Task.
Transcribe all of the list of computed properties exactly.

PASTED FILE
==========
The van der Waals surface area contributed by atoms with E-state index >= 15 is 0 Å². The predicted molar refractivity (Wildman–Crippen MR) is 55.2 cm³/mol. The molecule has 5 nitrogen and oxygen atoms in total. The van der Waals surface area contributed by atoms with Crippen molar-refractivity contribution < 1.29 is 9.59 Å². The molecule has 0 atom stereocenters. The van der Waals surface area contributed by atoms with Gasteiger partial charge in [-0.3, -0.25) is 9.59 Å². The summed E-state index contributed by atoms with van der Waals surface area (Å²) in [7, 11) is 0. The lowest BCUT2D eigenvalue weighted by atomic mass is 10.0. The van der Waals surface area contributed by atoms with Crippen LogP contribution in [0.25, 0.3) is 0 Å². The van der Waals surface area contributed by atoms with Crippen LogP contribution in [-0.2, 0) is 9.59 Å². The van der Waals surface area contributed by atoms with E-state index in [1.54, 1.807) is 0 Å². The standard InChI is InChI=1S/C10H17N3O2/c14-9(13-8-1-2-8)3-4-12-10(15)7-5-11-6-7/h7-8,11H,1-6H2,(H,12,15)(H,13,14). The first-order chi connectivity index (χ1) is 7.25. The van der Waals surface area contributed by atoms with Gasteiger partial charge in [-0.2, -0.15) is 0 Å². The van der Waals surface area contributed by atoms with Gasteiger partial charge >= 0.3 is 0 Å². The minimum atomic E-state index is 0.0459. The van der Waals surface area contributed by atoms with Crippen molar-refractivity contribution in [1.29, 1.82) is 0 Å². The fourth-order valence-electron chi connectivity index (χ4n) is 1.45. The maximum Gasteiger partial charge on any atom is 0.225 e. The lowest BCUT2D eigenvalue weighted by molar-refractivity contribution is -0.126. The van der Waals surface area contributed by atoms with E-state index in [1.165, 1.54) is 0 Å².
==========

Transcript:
The van der Waals surface area contributed by atoms with E-state index >= 15 is 0 Å². The predicted molar refractivity (Wildman–Crippen MR) is 55.2 cm³/mol. The molecule has 5 nitrogen and oxygen atoms in total. The van der Waals surface area contributed by atoms with Crippen molar-refractivity contribution < 1.29 is 9.59 Å². The molecule has 0 atom stereocenters. The van der Waals surface area contributed by atoms with Gasteiger partial charge in [-0.3, -0.25) is 9.59 Å². The summed E-state index contributed by atoms with van der Waals surface area (Å²) in [7, 11) is 0. The lowest BCUT2D eigenvalue weighted by atomic mass is 10.0. The van der Waals surface area contributed by atoms with Crippen LogP contribution in [0.25, 0.3) is 0 Å². The van der Waals surface area contributed by atoms with Crippen LogP contribution in [-0.2, 0) is 9.59 Å². The van der Waals surface area contributed by atoms with E-state index in [1.54, 1.807) is 0 Å². The standard InChI is InChI=1S/C10H17N3O2/c14-9(13-8-1-2-8)3-4-12-10(15)7-5-11-6-7/h7-8,11H,1-6H2,(H,12,15)(H,13,14). The first-order chi connectivity index (χ1) is 7.25. The van der Waals surface area contributed by atoms with Gasteiger partial charge in [-0.2, -0.15) is 0 Å². The van der Waals surface area contributed by atoms with Gasteiger partial charge >= 0.3 is 0 Å². The minimum atomic E-state index is 0.0459. The van der Waals surface area contributed by atoms with Crippen molar-refractivity contribution in [1.29, 1.82) is 0 Å². The fourth-order valence-electron chi connectivity index (χ4n) is 1.45. The maximum Gasteiger partial charge on any atom is 0.225 e. The lowest BCUT2D eigenvalue weighted by molar-refractivity contribution is -0.126. The van der Waals surface area contributed by atoms with E-state index in [1.165, 1.54) is 0 Å².